GOV 370K • 2- Latino Politics
4:30 PM-6:00 PM
Course number may be repeated for credit when topics vary. This course will introduce students to the interactions of the Hispanic peoples of the United States with political institutions and public policy. The course begins with a political history of Latinos and Latino political movements, and then explores forms of political participation such as voting and community organization. We will discuss Latino representation in different levelsof government, as well as policy issues including immigration and education. The class will examine differences and similarities between the three largest Latino-origin groups--Mexican Americans, Puerto Ricans, and Cuban Americans-- as well as differences by gender. This class also investigates the subject of identity, namely what it means to be Latino, Hispanic, or Chicano, and whether it is accurate to speak of a united Latino community.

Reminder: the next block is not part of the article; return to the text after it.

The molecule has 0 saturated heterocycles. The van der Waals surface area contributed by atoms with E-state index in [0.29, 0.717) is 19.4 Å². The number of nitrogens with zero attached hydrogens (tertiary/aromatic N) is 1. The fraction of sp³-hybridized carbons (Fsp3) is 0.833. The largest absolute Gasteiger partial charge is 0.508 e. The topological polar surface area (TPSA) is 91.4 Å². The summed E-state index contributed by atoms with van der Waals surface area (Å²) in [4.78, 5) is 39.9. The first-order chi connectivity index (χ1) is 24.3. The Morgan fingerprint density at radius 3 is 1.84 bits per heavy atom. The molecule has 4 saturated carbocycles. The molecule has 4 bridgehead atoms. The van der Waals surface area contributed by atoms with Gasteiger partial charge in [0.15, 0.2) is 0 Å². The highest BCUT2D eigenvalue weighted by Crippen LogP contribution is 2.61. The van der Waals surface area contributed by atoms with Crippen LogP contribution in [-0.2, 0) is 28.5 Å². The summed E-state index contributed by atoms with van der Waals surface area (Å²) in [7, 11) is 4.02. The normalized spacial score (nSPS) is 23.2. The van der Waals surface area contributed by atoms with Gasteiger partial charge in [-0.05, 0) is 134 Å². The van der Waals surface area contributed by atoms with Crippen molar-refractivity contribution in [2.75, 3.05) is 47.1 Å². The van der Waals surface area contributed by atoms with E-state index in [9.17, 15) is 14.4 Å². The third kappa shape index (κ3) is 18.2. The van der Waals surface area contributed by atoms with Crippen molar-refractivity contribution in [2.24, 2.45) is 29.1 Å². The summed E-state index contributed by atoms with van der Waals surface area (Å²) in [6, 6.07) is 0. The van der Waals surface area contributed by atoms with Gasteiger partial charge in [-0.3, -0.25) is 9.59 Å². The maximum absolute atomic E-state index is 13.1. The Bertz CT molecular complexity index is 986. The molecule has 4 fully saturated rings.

Midterm: 40% Final: 45% Book Review: 15%
Garcia, F. Chris. 1997. Pursuing Power: Latinos and the Political System. Notre Dame: University of Notre Dame Press. Garcia, John. 2003. Latino Politics in America: Community, Culture, and Interests. Lanham, MD: Rowman & Littlefield Publishers. Gutierrez, David. 1995. Walls and Mirrors: Mexican Americans, Mexican Immigrants, and the Politics of Identity. Berkeley: University of California Press. A variety of other readings will be placed on reserve using the ERes system.